IRS Commitment to AICPA: No Compliance Visits during Busy Season  

Published September 25, 2014

IRS Building SignThe successful effort that the American Institute of CPAs (AICPA) initiated in 2010 to have the Internal Revenue Service (IRS) modify its tax preparer compliance program so that visits to practitioners do not take place during busy season continues to pay dividends.  Based on recent conversations with IRS officials, the letters are expected to have a narrow focus and it is expected that follow-up visits by IRS officials to tax practitioners’ offices will proceed smoothly with minimal impact on our members in practice.  The IRS will start mailing the preparer compliance letters to selected tax return preparers at the end of October or the beginning of November.

Originally known as the 10,000 letter program, the IRS targeted tax practitioners who prepared a large number of Form 1040 returns with Schedules A, C or E, as part of its effort to enhance its oversight and educate tax preparers.  In 2011, the letters requested practitioners to provide “all relevant documents, including but not limited to, worksheets, interview notes, [and] correspondence” prepared with respect to the client’s engagement.  Furthermore, visits were conducted anytime during January to April 15th. 

Upon learning about the program, the AICPA immediately requested clarification about the scope of the visits and urged the IRS to conduct its visits after the April deadline.  As a result of the AICPA’s advocacy efforts, the IRS narrowed the scope of the letters and visits so that they are a “soft touch” educational meeting, as opposed to a notice to penalize practitioners.  The visits are now conducted around busy season instead of during busy season.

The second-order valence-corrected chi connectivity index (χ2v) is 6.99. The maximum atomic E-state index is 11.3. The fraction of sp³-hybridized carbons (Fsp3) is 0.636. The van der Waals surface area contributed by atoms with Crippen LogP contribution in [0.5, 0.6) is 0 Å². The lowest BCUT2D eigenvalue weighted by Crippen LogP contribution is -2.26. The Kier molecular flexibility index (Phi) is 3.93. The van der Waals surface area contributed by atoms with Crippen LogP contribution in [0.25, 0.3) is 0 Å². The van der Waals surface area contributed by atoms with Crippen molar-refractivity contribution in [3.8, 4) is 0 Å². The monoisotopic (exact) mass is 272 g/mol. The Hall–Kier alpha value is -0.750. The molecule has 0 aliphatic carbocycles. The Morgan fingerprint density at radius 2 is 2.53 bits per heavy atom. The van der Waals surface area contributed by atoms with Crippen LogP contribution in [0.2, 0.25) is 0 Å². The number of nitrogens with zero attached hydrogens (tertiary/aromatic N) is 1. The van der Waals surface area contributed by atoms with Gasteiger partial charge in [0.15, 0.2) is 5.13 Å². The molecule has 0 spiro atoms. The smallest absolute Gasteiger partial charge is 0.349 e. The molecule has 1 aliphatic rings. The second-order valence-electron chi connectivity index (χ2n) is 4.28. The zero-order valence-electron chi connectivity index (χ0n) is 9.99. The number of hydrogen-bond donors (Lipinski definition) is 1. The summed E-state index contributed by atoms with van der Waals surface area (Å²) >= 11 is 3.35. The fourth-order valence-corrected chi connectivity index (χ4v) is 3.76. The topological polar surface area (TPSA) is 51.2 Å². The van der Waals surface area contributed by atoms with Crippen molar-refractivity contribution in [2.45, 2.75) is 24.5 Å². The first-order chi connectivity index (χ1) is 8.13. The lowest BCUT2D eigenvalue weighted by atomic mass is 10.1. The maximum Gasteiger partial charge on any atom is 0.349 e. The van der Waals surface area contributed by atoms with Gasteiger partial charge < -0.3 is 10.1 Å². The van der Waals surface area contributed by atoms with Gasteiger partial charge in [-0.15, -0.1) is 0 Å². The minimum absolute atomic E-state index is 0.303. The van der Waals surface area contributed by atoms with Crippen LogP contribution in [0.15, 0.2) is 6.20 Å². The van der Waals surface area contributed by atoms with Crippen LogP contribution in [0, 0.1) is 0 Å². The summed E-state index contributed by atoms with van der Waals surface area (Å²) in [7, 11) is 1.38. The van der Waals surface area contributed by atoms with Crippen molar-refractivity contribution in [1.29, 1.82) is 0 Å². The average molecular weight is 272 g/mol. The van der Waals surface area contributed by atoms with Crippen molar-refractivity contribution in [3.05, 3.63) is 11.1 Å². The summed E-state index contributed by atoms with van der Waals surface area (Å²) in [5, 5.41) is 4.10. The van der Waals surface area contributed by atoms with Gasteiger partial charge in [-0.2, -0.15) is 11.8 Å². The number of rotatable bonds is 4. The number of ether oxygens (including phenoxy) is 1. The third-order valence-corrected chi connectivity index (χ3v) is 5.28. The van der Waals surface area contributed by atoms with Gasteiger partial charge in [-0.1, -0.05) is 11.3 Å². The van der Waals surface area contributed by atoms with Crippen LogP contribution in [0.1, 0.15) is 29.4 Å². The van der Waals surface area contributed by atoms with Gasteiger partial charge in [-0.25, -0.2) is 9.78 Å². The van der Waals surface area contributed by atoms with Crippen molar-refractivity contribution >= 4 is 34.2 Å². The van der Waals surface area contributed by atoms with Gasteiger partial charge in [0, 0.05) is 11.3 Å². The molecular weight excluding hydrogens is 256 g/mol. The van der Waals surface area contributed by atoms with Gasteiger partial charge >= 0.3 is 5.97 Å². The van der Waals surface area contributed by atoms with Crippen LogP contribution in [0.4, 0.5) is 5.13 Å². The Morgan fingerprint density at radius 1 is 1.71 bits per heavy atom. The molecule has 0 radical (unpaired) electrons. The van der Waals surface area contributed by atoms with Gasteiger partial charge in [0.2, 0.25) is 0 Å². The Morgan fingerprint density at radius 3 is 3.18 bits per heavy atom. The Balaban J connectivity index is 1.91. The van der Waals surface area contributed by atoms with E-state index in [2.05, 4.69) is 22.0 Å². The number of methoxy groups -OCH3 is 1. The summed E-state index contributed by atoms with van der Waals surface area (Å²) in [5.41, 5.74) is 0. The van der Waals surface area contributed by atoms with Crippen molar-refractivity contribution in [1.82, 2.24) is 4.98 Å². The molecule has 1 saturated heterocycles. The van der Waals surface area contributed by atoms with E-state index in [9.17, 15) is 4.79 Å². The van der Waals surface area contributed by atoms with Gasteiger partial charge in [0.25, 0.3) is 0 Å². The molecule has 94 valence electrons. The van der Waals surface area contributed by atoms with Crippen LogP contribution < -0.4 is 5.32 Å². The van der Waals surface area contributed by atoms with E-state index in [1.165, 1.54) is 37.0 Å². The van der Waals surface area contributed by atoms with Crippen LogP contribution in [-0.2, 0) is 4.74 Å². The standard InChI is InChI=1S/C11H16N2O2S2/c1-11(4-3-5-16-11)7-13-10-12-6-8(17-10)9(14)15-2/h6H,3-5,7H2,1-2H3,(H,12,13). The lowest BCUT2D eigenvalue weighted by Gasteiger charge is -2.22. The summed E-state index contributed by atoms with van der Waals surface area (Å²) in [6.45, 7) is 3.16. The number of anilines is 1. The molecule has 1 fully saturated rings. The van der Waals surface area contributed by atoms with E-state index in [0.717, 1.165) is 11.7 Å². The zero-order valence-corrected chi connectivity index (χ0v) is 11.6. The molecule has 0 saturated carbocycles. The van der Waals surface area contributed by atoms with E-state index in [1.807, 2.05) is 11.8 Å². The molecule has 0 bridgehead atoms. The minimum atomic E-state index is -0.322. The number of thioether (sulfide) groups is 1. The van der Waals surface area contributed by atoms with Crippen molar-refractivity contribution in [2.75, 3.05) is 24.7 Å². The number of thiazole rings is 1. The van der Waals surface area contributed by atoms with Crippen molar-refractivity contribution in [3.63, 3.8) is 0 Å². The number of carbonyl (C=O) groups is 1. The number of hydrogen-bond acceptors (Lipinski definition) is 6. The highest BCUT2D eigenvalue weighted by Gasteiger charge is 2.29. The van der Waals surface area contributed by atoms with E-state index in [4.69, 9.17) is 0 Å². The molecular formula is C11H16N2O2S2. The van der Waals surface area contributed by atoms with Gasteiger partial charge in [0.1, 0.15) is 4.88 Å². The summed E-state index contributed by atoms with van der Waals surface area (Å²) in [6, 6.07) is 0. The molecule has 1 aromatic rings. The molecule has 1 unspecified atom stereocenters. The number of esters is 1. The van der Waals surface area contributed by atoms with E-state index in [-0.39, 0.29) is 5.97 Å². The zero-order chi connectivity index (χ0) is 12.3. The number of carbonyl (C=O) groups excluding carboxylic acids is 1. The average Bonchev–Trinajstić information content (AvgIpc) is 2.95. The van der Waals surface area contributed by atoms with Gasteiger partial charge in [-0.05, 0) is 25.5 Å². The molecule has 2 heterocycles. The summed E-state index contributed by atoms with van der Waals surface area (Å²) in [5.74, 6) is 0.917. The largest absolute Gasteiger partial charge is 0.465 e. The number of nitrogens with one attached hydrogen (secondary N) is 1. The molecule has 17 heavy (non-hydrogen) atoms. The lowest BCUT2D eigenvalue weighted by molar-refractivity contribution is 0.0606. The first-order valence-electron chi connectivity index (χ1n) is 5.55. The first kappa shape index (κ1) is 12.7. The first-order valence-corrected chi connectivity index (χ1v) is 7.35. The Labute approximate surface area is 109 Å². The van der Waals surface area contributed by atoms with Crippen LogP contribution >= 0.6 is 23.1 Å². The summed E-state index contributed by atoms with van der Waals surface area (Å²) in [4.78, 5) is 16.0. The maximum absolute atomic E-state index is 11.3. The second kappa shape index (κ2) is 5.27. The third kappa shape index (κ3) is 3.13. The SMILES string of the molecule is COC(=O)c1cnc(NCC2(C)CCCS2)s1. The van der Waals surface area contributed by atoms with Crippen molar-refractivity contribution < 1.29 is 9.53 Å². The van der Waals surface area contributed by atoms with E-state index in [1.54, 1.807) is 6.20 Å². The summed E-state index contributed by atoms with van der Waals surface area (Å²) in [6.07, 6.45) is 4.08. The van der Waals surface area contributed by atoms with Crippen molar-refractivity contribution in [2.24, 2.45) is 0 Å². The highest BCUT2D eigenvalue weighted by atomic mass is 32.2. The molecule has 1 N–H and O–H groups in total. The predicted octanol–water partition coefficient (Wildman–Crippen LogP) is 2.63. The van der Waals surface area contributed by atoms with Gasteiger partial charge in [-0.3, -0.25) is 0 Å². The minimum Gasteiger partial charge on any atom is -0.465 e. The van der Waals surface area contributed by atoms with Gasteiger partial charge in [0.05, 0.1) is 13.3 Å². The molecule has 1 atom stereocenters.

For the 2014 filing season, the IRS has told the AICPA that the letters will be similar to what they have sent in the past.  The IRS does not want to change the program since it wants to be able to track the results of the “soft touch” notices and visits.  In 2013, the IRS sent approximately 3,750 letters, conducted 1,250 visits on Schedule C issues and sent 750 letters regarding PTIN compliance.  For 2014, the IRS plans to send slightly more letters than it did in 2013, specifically for Schedule C issues.  The Service also expects to again send 750 PTIN compliance letters.  IRS officials have made it clear to AICPA staff that repeat offenders will start to be penalized. 

The IRS believes that the preparer compliance program has been very successful so far.  The IRS has calculated a success rate of 12 percent improvement on returns prepared by those who have been visited. 

The current feedback from AICPA members is that the preparer compliance visits have been about an hour long and within the scope of the letters.  AICPA members report that the visits have gone smoothly.  The AICPA will continue to closely monitor this program and has asked members to contact us if they have been visited by the IRS under this program. 




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